Peace is the ultimate blessing of the Jewish people. When we are at peace, we have everything. When we are not at peace, we have nothing. Indeed, the concluding statement of the Talmud is that Hashem found peace to be the only vessel capable of preserving the blessings of the Jewish people.
But how is all this peace meant to come about?
In this week’s Torah portion, we read that Hashem sealed a covenant of peace with Pinchas, the grandson of Aaron, as a reward for his zealous defense of the Torah. For all future generations, the priestly descendants of Pinchas would be the guardians of the peace. By serving as role models and arbiters, they would spread peace among the Jewish people.
The commentators draw our attention to an unusual aspect of the lettering in these verses. A close look into the Torah scroll at the word for peace, shalom, reveals that the third letter, the vav, is broken across the middle. Why is this so?
The commentators explain that there are two distinctly different levels of peace. On a more prosaic level, peace exists when people reach an accommodation for reasons of expediency. It may be that they are working together in order to reach a common goal by putting aside their differences and concentrating fully on their objective. Or else, they may simply find themselves living together in close proximity and therefore find it necessary to tolerate each other. This is a no more than a superficial peace imposed from without, a marriage of convenience.
There is, however, a higher form of peace which comes when distinct and separate individuals develop a profound sensitivity to each other’s thoughts and feelings, when they learn to become perfect complements to each other. Far more than an expedient accommodation, this peace results from the bonding of two individuals into one organic whole. It is a marriage of love.
Ideally, the first from of peace leads to the second. What starts as a marriage of convenience blossoms into a marriage of love.
The different forms of peace are reflected in the Hebrew word shalom, peace, which is formed by adding the letter vav to the word shalem, complete. In the Hebrew language, the vav serves as a conjunction, a point of connection between two disconnected entities. There is a peace which is based on the vav, a conjunction of the disconnected. In its pure form, however, peace derives from a sense of completion or wholeness, a sense of perfect harmony and fusion. In its pure form, it jettisons the vav and becomes shalem, complete.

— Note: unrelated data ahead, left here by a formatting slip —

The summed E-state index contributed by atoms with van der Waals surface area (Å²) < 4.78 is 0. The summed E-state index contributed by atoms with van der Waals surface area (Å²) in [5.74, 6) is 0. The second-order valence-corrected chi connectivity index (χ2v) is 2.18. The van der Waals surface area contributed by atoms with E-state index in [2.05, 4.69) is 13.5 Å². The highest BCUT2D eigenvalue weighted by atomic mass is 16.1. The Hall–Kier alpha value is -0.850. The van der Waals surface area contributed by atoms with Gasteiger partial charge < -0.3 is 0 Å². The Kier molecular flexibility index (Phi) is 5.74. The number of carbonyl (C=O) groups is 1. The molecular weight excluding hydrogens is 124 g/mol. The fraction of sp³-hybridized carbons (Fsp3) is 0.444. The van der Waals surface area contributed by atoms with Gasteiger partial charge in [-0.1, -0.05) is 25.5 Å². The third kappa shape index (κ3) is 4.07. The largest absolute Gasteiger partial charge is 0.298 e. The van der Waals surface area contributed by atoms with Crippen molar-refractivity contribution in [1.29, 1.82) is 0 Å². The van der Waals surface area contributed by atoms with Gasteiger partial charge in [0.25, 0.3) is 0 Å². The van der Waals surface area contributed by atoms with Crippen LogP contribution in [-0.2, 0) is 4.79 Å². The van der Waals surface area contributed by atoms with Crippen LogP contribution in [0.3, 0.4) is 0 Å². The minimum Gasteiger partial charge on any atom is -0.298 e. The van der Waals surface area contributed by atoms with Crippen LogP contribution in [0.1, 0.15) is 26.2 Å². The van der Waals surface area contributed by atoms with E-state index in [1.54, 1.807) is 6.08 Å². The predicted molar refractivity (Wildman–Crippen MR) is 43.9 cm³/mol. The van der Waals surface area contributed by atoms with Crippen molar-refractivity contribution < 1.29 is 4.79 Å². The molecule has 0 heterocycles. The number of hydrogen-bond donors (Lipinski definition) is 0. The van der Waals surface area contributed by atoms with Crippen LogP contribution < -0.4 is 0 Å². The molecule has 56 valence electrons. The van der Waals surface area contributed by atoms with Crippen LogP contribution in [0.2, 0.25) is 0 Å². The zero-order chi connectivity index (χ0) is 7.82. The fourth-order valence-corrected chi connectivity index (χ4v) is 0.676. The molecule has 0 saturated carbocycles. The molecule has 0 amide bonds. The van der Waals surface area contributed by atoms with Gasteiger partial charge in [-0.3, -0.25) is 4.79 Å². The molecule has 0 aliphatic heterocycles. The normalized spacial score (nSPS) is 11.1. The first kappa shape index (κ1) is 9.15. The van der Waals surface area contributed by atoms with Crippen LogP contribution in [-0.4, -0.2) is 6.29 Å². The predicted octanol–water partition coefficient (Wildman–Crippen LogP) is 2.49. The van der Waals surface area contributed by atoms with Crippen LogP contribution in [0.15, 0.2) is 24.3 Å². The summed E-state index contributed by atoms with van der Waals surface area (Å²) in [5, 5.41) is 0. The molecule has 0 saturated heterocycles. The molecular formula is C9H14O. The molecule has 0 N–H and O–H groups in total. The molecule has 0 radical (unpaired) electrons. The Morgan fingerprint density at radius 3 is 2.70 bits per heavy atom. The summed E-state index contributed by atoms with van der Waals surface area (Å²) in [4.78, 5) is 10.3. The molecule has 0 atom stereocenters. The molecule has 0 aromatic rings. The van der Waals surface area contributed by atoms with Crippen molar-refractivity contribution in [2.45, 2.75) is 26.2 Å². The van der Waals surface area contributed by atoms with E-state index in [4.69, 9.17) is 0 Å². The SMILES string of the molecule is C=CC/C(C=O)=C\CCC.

One of the missions of the priestly caste is to promote peace among the Jewish people, but a simple peace of accommodation is not enough. The ultimate goal must be to create a harmonious fusion among the Jewish people so that they become one organic whole. Therefore, the letter vav in the word shalom is broken, to indicate that peace founded on a conjunction is inadequate. Pure peace is shalem, complete.
An elderly sage brought his wife to the doctor.
“What seems to be the problem?” asked the doctor.
“Well,” said the sage, “whenever we walk more than a short distance we feel very fatigued and often experience shortness of breath.”
“Indeed?” said the doctor. “Are you telling me that both of you have the same symptoms?”
“Oh no,” said the sage. “I feel perfectly fine. It is my wife who is ill. But when she becomes fatigued and out of breath, I feel as if I am suffering as well.”
In our own lives, we all yearn for the gift of peace which will allow us to savor life’s blessings. But what sort of peace do we seek? A peace of accommodation and expediency may give us some respite from the hurly-burly of existence, but in the end, it is superficial. Deep down, we are still at odds with the world around us. All we will have accomplished in doing is putting a lid on it. Our true goal should be to achieve a deeper peace, a peace that connects us with our people, our world, our Creator, a peace that enriches us with the transcendent serenity that comes from the sense of being complete. Text Copyright © 2009 by Rabbi Naftali Reich and Torah.org.
Rabbi Reich is on the faculty of the Ohr Somayach Tanenbaum Education Center.